Design combines functionality and aesthetics, design is emotional, particularly when it comes to cars. Motorists who think a car is ugly are unlikely to buy it and drive it. So how will the changes to the drivetrain influence automobile design? VDMAimpulse asked design experts.

By Katrin Pudenz

"Design theories have a long history," says Professor Klaus Klemp from the Offenbach Academy of Art & Design. This history goes all the way back to the Roman architect Vitruvius in the 1st century BC, who stated that design must be solid, useful and beautiful. In an interview with VDMAimpulse, Klemp explains that beauty, however it manifests itself, still plays a major role today. He also believes that Vitruvius' other two demands have also not lost any of their significance, provided that they are updated for a modern audience.

"Solidity in the sense of technical and visual durability that saves resources and protects the environment from unnecessary waste," explains Klemp. "Given the speed at which technical performance is increasing today and the fact that an ever increasing proportion of the world’s population is acting as consumers, this is a major challenge that forces us to think and act in completely new ways." Indeed, he believes that usefulness should not merely be perceived as manageability, but above all lies in the creation of functional interfaces between humans and machines all over the world.

Design influences product perception

In the "Formen und Konzepte" ["Forms and concepts"] chapter of the "Kraftfahrzeugtechnik" ["Automobile Technology”" handbook (2007, Vieweg+Teubner Verlag, now Springer Fachmedien Wiesbaden, design is described as one of the most important means for differentiating a brand and raising its profile. In fact, design is a perceptual environment that potential customers assign to a specific manufacturer. The perception of a product is defined through its design.

Design gains strategic importance

The aim of design is to maximize differentiation. Or at least it is today. In the past, design was a downstream process for shaping the visual appearance of a technically oriented concept. This approach began to change in the 1930s, starting in the USA, where companies began to focus on design by hiring specialists. Accordingly, design gained in strategic importance throughout the decade. Only in the 1950s did this trend cross the Atlantic and become established in Europe. Initially, designers were generally affiliated to technical development within organizations. However, as the companies grew, so did the importance of design as a discipline in its own right.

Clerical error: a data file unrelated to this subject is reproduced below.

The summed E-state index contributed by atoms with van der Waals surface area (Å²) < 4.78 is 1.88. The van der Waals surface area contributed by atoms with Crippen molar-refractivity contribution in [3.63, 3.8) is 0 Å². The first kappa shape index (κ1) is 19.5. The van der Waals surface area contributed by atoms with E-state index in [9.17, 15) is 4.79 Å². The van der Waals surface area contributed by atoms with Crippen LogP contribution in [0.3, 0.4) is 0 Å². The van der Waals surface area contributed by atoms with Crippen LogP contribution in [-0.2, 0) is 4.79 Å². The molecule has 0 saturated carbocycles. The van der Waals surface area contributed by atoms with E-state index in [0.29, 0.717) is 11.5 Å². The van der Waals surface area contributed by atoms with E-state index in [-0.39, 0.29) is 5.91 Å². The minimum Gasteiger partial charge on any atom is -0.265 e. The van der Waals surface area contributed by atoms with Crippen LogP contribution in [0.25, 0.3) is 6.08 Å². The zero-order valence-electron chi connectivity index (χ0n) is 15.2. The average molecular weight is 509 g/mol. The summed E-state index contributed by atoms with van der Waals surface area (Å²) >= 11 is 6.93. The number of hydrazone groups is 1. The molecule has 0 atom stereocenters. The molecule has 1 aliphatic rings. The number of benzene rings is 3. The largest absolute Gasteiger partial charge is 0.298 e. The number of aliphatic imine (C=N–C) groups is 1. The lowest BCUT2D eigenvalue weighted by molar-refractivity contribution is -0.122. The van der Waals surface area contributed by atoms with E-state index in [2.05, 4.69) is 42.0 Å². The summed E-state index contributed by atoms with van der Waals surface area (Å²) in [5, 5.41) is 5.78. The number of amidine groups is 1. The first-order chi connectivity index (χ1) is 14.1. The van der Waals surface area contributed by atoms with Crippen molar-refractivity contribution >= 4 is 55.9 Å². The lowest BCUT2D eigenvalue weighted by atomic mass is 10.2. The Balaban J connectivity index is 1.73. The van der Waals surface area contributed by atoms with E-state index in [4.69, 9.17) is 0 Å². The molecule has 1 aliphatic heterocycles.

Today, the task of design is no longer to merely shape the appearance of planned products; rather, designers are also involved during product planning and when drawing up product strategies. Automobile design has evolved in accordance with this trend over recent years. Today, it no longer merely comprises the actual aesthetics of specified products, but is a strategic factor in the orientation of a company.

Good design cannot be too complicated

However, the strategic importance of design does not inevitably lead to good design. When asked what makes a good automobile design, Adrian van Hooydonk, Head of BMW Group Design, answers: "There is no such thing as a set formula." Instead, he believes that in design, a good draft is constituted by a combination of rationale and intuition. "First and foremost, however, design must be authentic. Authentic regarding a brand and its history, but also authentic regarding existing technologies. This may sound simple, but it can quickly become complex. If something is fast, it should look fast. If a car handles sharply, the design should express this. Good design must never be too complicated, and that is an art."